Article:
Notes below by Martin Carthy
Arthur McBride and the Sergeant
I have always assumed that this highly subversive song was from East
Anglia, but in fact I don't know. It is probably 18th century in origin and I learned it from Redd Sullivan, who sang it with
great wavings of the arms—the folk world's Joe Cocker? The tune at the end is French.
When Lucy Broadwood first tried to collect this song she failed because the singer
refused point-blank to sing 'such an improper song' to a lady, and it took a special trip by a gentleman friend of hers to
get it. The present version is from the Penguin Book of English Folk Songs.
Polly on the Shore
A song about that most beautiful and most precarious of emotions—resignation,
and with a tune to match.
A song from the Percy Grainger collection of Lincolnshire songs.
Died for Love
It has been suggested that this is a fragment of a much longer ballad but this is really
immaterial when what you have stands perfectly well on its own. Taken from the Grainger collection of Lincolnshire songs,
from the singing of Joseph Taylor.
This is the result of a co-operative effort by Cyril Tawney, the Yetties, Frankie Armstrong
and myself. The tune is obviously for a very formal dance and has echoes of Michael Praetorius and before.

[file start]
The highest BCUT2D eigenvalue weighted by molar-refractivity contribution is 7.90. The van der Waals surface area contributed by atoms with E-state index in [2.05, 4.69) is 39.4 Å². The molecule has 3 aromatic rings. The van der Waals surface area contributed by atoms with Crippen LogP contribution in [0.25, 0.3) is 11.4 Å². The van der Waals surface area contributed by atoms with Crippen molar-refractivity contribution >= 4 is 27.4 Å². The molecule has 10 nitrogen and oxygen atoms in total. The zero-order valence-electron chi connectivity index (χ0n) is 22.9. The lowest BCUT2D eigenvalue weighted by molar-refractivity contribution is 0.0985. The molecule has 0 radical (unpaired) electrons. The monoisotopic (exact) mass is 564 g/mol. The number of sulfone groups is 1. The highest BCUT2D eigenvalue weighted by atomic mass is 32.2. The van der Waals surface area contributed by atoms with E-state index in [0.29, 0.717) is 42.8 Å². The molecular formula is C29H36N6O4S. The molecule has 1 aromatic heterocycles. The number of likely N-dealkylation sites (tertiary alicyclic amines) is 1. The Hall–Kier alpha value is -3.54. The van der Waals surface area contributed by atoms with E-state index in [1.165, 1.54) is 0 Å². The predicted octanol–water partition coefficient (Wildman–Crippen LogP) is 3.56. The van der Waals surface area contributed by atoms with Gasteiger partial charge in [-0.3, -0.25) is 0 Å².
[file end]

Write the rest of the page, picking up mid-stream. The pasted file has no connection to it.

To the country person everything around him has its place in the pattern of nature but the
fox seems the odd man out. Among other things it seems that he kills for no reason, and although this has been explained by
diligent study, at one time it led to people attributing a very sinister aspect to him. He was believed to have magical powers,
and there are many stories of foxes appearing as people and threatening them in some evil way (Little Red Riding Hood is one
related). The same theme in a very debased form was made famous by Lon Chaney Jr's many appearances as the Werewolf on film.
Seven Yellow Gypsies
There is a whole school of thought which seeks to show that ballads are records
of historical occurrences. Possibly they are but I can't see that it matters two hoots. The idea of a wife being taken by
the gipsies is as old as the gipsies themselves. I have taken the liberty of filling the story out by plundering different
Little Musgrave and Lady Barnard
The story speaks for itself and really needs nothing written about
it at all. The tune I pinched from a version of the 'Holy Well'.
This is a rewrite of a song that appears in Child's English & Scottish Popular
Ballads and set to an imperfectly remembered tune usually sung to either 'The Broomfield Hill' or 'The Knight and
the Shepherd's Daughter'.
The Wren (The King)
Collected by Andy Nisbet formerly of Swansea University from two old ladies in